Dating a Musician? I Recommend Bass Players
Why the Bass Player Will Pluck Your Strings
Wednesday, November 19, 2014
If there were a Pocket Field Guide to Dating Musicians, it would read like this:
This species can best be viewed in its natural habitat, under the colored lights of nightclub stages — and in the drier months, anywhere there’s free beer.
At the front stands the lead singer, scientific name Egos maximus, a close relative of the peacock. Don’t look him directly in the eye; he views this as a mating call and will rip his ironic T-shirt right off and begin caressing the mike suggestively if he thinks you’re the slightest bit interested.
To his left is the guitarist, Controli freakata, recognized in the wild by his rock-and-roll power stance, practiced indifference, and telltale markings: pants several sizes too small and bits of twine, locks of hair, and other strands of refuse wound round his wrist as boho jewelry. Beware: He is prone to depression; it’s when he writes “his best stuff.”
And making all that racket at the back, on the riser, is the grinning drummer, Rhythm perspiratious, descended more recently than the rest of us from apes. This good-time boy is a competent multitasker but frequently shamed by his bandmates for not knowing scales. Feeding habits: Large meat sandwiches that he stores in the bass drum and gnaws on between songs.
Then there’s the keyboard player, who … Wait, no. This isn’t 1985. There is no keyboard player.
But hark. What is that intriguing breed on the right? The one standing in the shadows with the quiet intensity and the booming, low-slung bass? That, my boyfriend-shopping adventurers, is the extraordinary Fella perfectata from the family Delicieux. His coat is less showy than the others’, so he often goes unnoticed. Yet he’s always there when you need him, steadily, deftly weaving the band’s rhythm and melody into an impenetrable humming-thumping-humming-thumping musical fabric that—scientifically speaking—you just want to wrap yourself up in. Naked.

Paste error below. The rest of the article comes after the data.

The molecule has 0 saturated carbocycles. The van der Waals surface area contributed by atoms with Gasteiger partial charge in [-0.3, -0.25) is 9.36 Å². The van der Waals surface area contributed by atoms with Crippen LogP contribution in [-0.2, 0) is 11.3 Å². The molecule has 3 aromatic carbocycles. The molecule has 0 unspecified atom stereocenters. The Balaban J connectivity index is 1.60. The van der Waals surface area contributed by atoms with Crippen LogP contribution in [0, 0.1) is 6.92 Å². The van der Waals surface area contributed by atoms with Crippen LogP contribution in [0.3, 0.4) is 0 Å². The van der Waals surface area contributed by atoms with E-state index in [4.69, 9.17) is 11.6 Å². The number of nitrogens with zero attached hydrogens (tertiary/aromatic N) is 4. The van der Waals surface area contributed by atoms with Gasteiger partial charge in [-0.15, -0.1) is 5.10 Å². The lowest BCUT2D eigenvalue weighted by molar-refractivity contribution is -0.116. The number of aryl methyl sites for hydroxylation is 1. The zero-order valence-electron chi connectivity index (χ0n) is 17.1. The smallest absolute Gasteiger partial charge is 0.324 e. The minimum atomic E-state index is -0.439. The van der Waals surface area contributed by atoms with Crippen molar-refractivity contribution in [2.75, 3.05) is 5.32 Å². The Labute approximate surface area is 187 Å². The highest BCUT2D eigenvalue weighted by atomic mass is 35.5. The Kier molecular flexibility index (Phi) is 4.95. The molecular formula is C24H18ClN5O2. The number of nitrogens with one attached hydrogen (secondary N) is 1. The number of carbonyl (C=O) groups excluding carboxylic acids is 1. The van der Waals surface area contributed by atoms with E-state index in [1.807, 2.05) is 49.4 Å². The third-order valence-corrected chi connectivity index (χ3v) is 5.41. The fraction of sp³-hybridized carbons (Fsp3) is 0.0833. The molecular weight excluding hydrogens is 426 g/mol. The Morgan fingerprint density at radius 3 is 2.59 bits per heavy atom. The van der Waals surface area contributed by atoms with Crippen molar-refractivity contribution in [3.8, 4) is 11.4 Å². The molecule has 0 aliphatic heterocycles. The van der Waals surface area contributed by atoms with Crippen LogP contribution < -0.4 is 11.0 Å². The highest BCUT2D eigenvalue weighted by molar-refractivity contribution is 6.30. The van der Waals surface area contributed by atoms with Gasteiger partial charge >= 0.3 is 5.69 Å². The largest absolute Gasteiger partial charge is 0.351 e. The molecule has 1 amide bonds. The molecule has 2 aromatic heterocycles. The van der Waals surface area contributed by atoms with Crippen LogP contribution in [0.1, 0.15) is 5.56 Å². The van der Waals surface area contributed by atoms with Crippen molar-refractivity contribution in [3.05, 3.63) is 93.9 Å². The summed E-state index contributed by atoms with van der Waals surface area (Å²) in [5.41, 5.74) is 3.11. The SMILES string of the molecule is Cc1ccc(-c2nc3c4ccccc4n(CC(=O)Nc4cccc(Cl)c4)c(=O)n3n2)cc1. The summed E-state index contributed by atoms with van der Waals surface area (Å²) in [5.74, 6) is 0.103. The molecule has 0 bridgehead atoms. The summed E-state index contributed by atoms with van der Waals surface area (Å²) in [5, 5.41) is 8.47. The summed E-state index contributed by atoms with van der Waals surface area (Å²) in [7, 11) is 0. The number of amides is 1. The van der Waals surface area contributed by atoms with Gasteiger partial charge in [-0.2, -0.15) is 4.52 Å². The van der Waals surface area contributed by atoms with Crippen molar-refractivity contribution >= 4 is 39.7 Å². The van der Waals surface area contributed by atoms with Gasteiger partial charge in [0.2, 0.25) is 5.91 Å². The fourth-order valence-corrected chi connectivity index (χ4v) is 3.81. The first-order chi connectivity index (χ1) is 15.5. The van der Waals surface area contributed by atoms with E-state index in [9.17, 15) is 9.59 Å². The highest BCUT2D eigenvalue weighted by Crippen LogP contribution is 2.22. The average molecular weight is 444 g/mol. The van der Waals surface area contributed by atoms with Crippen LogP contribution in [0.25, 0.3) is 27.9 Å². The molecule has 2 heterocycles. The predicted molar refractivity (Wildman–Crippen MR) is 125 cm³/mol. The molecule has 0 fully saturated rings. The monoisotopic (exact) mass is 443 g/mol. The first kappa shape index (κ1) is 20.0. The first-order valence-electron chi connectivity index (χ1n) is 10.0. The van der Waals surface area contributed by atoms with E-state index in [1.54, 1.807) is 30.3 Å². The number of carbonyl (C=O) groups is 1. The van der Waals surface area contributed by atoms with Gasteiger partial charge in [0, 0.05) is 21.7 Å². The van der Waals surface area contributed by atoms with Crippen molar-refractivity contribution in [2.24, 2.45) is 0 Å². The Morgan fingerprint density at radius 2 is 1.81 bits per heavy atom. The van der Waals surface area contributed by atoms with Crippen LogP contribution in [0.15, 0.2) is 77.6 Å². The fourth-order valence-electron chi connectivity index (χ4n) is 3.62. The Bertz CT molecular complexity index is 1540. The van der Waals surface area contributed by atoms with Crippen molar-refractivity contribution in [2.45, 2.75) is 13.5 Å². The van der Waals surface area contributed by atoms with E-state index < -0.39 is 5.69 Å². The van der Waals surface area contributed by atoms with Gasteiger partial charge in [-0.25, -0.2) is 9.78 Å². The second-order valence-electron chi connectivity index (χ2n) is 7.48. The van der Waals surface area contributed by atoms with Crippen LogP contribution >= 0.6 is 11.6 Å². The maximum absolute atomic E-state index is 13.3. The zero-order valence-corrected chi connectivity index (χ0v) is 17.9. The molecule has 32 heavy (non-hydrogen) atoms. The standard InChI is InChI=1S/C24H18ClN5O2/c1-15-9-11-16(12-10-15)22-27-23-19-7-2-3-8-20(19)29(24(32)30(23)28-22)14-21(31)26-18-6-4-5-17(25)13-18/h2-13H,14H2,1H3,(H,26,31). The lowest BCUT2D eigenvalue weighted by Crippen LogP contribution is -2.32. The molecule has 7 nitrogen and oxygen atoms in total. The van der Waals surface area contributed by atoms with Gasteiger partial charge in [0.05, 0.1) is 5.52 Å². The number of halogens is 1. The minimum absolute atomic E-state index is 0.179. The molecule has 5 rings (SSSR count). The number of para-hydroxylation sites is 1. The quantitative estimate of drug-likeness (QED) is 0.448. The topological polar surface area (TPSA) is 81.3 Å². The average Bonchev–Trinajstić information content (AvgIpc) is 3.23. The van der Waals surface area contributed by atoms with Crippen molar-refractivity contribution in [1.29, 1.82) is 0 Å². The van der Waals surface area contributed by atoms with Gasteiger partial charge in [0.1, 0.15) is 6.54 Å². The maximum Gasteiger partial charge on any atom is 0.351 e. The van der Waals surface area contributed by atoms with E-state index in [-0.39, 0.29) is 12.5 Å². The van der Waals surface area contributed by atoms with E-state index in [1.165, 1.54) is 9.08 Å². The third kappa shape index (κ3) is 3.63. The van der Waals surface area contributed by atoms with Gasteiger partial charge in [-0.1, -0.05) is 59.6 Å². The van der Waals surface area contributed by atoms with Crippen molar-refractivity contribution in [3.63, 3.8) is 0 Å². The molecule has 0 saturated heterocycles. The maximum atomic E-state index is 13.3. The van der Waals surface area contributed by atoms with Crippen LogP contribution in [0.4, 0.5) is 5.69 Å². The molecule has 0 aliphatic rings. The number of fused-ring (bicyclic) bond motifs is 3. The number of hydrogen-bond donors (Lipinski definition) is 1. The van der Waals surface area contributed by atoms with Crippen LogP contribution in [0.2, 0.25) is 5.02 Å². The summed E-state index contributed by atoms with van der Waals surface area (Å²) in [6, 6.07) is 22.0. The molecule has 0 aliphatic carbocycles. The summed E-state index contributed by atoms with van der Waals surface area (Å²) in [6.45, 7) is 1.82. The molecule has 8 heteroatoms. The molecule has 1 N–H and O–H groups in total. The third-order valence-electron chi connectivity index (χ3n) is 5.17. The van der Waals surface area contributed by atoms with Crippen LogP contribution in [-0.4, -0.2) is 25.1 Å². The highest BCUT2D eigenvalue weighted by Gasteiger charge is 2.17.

Listen, I’ve dated a lot of musicians. And if you’re looking for a band member who can make your soul wail a power ballad, there’s no better choice than a bass player. (This commentary is about men because that’s how I roll, but Kim Gordon, Sheryl Crow, Aimee Mann, Suzi Quatro, Kim Deal, Meshell Ndegeocello: respect.)
Here’s why the bass player is the best rocker to pluck your strings:
• What’s sexier than a man who doesn’t need to be the center of attention — who’s content to sit back and hold a thing together from the bottom up? That sort of hang-backedness speaks to a deep-rooted confidence, an honorable work ethic even, that can only be described as hotness amplified.
• There’s something to be said about an instrument that makes your whole howdy-do rumble. And that something is this: “Yes, please.”
• Bass players are classy. Think McCartney and Sting—not Flea, who’s a drummer in bass players’ clothing (which apparently is a tube sock). The very fact that you don’t know who played bass for most of the great American bands is testament to the bass player’s humility. And if modesty doesn’t sound sexy, then wake up just once next to a lead singer — go on, I dare you — and see how quickly “unassuming” becomes music to your ears.
• Bass players don’t care if you notice this, but theirs is the manliest instrument in a rock band. It’s the biggest and heaviest. And the strings are rope-thick, which gives bass players strong fingers, and we’ll just leave that right there.
To be clear, no one is suggesting you date a musician. They keep odd hours, are hard of hearing, and believe that actual income-generating work harshes their carefully cultivated mellow. Plus you’ll be expected to do a lot of stage-side swaying and swooning as though you hadn’t heard that exact song played that exact way 17 kajillion times before.
But if your inner groupie simply won’t be stifled, don’t fret. Just snag yourself a four-stringed fella. And keep some earplugs handy.
Starshine Roshell is the author of "Broad Assumptions."